Friday, August 13, 2010

First Ladies

The Mussaenda is a tropical ornamental shrub popular to gardeners because of their showy colored "flowers" which are actually the bracts. The flowers are small, star-shaped and are less visible, often obscured by the lush clumps of bracts. The mature plant varies in size from a small shrub to several feet high almost like a small tree.

Our "Doña Luz" Mussaendas.

Although different Mussaendas originated from several tropical countries, probably, no other country has put much love and affection to this plant than the Philippines. This resulted in different hybrids of the native Mussaenda philippica. The hybrids were named after former First Ladies, wives of former Presidents or after former female Presidents. These names are usually preceded by the Spanish word "Doña" for politeness, which means "Madam" in English.

Our native "Doña Aurora" Mussaendas.

Thus, the original Mussaenda philippica ('Doña Aurora' ) and its crossbreeds with other Mussaendas (like M. erythrophylla) resulted in different variations of Mussaendas with names like 'Doña Luz', 'Doña Leonila', 'Doña Trining', 'Doña Esperanza', 'Doña Pacencia', etc. Even the Queen of Thailand has one named after her too, the 'Queen Sirikit', to commemorate her first visit to the Philippines. Most of the commercially grown Mussaendas around the world today trace their roots from these cultivars.

One of our little "Doña Luz" striking out on its own in the garden.
As a testament to its popularity in the Philippines, chances are you will find at least one well-tended Mussaenda growing in public or private gardens. In our garden alone, we have several little Mussaendas. They are still small because they have been propagated from stem cuttings.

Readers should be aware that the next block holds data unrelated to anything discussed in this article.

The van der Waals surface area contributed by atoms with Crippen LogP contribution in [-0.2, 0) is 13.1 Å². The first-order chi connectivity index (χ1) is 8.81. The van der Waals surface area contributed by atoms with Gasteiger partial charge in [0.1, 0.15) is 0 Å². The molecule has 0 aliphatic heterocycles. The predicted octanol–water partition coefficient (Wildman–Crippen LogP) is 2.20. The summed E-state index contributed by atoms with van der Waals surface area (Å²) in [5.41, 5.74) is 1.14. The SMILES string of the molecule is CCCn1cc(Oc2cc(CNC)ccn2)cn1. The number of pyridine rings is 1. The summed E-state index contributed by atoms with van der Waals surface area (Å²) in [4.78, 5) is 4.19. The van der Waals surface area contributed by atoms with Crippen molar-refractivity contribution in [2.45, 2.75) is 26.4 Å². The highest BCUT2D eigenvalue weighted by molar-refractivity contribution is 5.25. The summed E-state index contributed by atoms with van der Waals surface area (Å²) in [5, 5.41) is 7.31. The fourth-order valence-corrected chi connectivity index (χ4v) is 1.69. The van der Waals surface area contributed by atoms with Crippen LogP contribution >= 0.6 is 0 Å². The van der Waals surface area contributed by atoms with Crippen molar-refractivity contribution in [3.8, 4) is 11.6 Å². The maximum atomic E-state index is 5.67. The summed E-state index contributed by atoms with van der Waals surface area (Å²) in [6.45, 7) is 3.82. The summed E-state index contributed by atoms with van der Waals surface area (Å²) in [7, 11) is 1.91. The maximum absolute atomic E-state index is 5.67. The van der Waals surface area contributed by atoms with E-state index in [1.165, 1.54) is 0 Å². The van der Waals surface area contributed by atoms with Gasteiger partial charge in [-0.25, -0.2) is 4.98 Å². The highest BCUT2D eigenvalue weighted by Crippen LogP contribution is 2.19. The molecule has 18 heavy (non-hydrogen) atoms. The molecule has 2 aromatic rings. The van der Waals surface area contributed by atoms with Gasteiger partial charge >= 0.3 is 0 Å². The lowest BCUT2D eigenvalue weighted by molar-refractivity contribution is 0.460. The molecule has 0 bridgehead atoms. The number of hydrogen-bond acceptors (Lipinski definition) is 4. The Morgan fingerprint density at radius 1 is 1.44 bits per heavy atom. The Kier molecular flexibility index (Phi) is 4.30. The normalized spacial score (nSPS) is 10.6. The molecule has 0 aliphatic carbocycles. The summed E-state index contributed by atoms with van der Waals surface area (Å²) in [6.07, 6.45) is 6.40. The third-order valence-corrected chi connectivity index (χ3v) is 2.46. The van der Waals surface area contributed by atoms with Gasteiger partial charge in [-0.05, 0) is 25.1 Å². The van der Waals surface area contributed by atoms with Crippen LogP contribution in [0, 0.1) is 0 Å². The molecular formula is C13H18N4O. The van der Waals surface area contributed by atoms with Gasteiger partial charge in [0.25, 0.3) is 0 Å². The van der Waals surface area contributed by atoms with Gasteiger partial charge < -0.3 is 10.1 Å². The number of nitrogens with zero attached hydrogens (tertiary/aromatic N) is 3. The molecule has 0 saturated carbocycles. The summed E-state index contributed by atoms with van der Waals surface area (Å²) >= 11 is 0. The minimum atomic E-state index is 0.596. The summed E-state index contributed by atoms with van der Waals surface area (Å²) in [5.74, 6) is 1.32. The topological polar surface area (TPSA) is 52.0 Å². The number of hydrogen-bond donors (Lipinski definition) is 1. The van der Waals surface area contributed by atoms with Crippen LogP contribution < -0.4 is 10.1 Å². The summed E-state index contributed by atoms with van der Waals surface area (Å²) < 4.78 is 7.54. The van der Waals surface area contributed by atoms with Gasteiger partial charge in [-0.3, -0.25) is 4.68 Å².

I on the other hand, am not much of a Mussaenda enthusiast. I never included this plant in my list of 'must haves'. I have nothing against it, I'm just not much of a follower, I guess. So when Mom said that they have successfully propagated this plant from cuttings they got from neighbors and friends all I could say was 'OK'.

Just like when they started growing the Angel's trumpet, I support my parents for taking special interest with the Mussaenda plant. After all there is nothing wrong about having this plant in our garden. And I know that Mom really enjoys taking care of our Mussaendas. As I said in my older post, our garden is not just about a vision, it's also a tribute to those near and dear.

Maybe I should try my hand in crossbreeding the Mussaenda someday. Who knows, if I'm lucky I may successfully produce a new breed, then I can name it after my mother, the First Lady in our family.

For images of other Mussaenda cultivars visit this site.